Venomous snake found lurking in family’s Christmas tree

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Rob and Marcella Wilde wasted no time in calling a professional after they discovered one of Africa’s most venomous snakes hiding among trinkets and trinkets in their South African home on Friday.

After they had decorated the tree a few hours earlier, they watched their cats stare at its branches.

“The cats were looking at the tree and my wife said ‘There’s probably a rat out there somewhere,'” Rob Wilde, a British stock market trader who moved with his Costa Rican wife to South Africa 18 years ago, told CNN on Tuesday.

They soon discover a somewhat different animal staring back – a boomsling.

“I didn’t know what it was at the time, but then I Googled the snakes in our area and it immediately showed up as snakes. I thought ‘Holy Moses, this is the king of all poisonous snakes,'” he said, yr.

The boomslang is known as a shy species, but it is among the most venomous in Africa. Animal venom causes bleeding and can be fatal to humans in small amounts.

The Wilde family discovered the deadly serpent in their home in the Western Cape.

Snake hunter, Jerry Hines, confirmed the animal’s identity when he arrived at the family’s property in Robertson, Western Cape, shortly thereafter. Hines told CNN on Tuesday that the snake was a female and was between 1.3 meters (4.3 feet) and 1.5 meters (4.9 feet) long.

He said he ordered the family to stay away from the tree, but to “keep their eyes on the snake” until he arrived.

“The snake stayed in the tree for two hours until I got there,” Haines said. He added that he used “snake tongs” to put them on the ground, where they are “easy to handle.”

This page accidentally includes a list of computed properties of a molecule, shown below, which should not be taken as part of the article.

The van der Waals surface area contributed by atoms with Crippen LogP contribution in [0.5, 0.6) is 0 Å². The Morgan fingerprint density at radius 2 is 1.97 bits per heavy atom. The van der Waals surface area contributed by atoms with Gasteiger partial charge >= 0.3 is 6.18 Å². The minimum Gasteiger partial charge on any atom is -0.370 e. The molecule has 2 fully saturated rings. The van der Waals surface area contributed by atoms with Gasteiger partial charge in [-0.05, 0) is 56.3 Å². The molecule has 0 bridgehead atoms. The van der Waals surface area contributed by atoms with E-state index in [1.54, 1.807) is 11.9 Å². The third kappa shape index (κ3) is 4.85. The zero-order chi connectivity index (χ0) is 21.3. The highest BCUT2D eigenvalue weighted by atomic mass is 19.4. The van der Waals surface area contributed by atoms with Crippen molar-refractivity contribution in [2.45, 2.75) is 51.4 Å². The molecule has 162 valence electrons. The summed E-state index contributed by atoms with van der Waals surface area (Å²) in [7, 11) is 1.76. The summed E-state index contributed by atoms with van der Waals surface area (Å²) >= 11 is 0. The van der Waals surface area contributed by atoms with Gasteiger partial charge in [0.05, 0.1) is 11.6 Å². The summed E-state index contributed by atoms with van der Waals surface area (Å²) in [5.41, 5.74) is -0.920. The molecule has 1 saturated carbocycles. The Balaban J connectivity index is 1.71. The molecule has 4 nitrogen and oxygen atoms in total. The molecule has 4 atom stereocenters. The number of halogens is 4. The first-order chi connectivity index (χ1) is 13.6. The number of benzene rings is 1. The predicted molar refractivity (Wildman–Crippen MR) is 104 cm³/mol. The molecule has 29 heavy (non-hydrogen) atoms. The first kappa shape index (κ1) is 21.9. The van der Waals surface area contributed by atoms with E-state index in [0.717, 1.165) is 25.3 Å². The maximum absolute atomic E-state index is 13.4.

“Once I got it under control, the family immediately came to see the snake,” Hines said. “She didn’t try to bite or be defensive because I didn’t give a reason for it. It turned out to be a scary moment into a thrilling moment for the kids.”

The snake hunter, Jerry Hines, retrieved the animal from the family tree.

Then he grabbed her behind her neck and put her in a “snake tube”. As night fell, Haines took the reptile home where he temporarily placed it in a snake enclosure before releasing it back into the wild on Sunday.

Haines said the snake may have entered the property in search of food, water, and shelter.

“Maybe when she saw the first movement she tried to escape to the nearest hiding place, which is the tree,” he said.

Haines, who has removed hundreds of snakes from South African homes, said bites from a bombsling are rare.

Haines said that in his eight years of professional hunting, he was bitten only once — that’s because he didn’t realize the animal had been shot and was acting defensively.

“They (snakes) are very reluctant to bite but they have been demonized a lot,” he added.


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